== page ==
Cathedral art to honour Irish First World War victims

An art installation containing thousands of messages in memory of those killed in conflict is set to go on display at Dublin’s St Patrick’s Cathedral to mark the centenary of the end of the First World War.

Some 36,000 handwritten messages, written on leaf-shaped pieces of paper, feature in the artwork, which will hang from the nave of the 800-year-old Irish cathedral throughout the month of November to commemorate Armistice Day.

Each leaf symbolises one Irish man or woman who died in the First World War.

Armistice Day 2018
The messages remember the 36,000 Irish men and women who died in the First World War (Niall Carson/PA)

Lead artist Ciara Ni Cheallachain said it had been a long road and she was delighted to see it all in situ.

“36,000 Irish people didn’t come home from the first World War so this was an attempt to show that number in a way that makes sense to people,” she said.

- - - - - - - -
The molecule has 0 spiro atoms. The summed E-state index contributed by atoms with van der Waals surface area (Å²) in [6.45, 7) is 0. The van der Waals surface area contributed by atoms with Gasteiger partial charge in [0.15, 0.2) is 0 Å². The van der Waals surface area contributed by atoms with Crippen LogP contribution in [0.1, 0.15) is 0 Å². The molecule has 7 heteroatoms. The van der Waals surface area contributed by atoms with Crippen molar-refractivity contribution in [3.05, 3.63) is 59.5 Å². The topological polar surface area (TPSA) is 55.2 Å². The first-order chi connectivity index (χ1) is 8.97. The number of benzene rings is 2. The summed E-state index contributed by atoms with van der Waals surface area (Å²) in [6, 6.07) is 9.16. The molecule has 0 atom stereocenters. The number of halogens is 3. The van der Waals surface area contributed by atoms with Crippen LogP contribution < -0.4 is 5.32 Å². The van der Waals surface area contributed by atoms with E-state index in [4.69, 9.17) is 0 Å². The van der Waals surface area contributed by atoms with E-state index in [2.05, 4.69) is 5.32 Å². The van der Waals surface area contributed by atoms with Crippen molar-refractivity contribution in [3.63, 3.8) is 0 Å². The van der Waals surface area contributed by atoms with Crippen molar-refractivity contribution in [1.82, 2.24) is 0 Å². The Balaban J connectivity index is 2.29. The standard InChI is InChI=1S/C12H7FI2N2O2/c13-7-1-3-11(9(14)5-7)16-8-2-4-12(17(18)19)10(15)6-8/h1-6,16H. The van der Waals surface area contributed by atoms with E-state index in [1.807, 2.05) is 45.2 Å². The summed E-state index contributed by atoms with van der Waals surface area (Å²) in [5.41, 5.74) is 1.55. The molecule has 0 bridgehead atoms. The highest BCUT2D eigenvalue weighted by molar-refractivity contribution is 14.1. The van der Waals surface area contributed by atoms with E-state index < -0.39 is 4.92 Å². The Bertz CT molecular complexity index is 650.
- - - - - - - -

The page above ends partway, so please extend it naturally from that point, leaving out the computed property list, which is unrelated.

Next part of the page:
She added that the aim of the display was to show the scale of the impact of the war on Ireland and also acknowledge each person who died.

“It is quite an emotional thing when you begin to think about what it represents,” Ms Ni Cheallachain said.

“It looks beautiful but it also goes much deeper than that as well when people realise the enormity of what each leaf means and what it represents.”

Armistice Day 2018
Vlad Mountaniol from Los Angeles watches as 36,000 leaf-shaped messages are hung (Niall Carson/PA)

The display is the culmination of a project that began in 2014 to mark the 100th anniversary of the start of the war.

Visitors to the historic cathedral over the past four years were asked to write a message to a loved one who had been killed in conflict and hang it on the cathedral’s Tree of Remembrance.

More than 220,000 messages in numerous different languages were penned by people from all over the world.

While there were thousands of messages for those who died in past wars, many of the messages were written by people who had lost loved ones in modern-day conflicts.

The installation will be on view until December 1.

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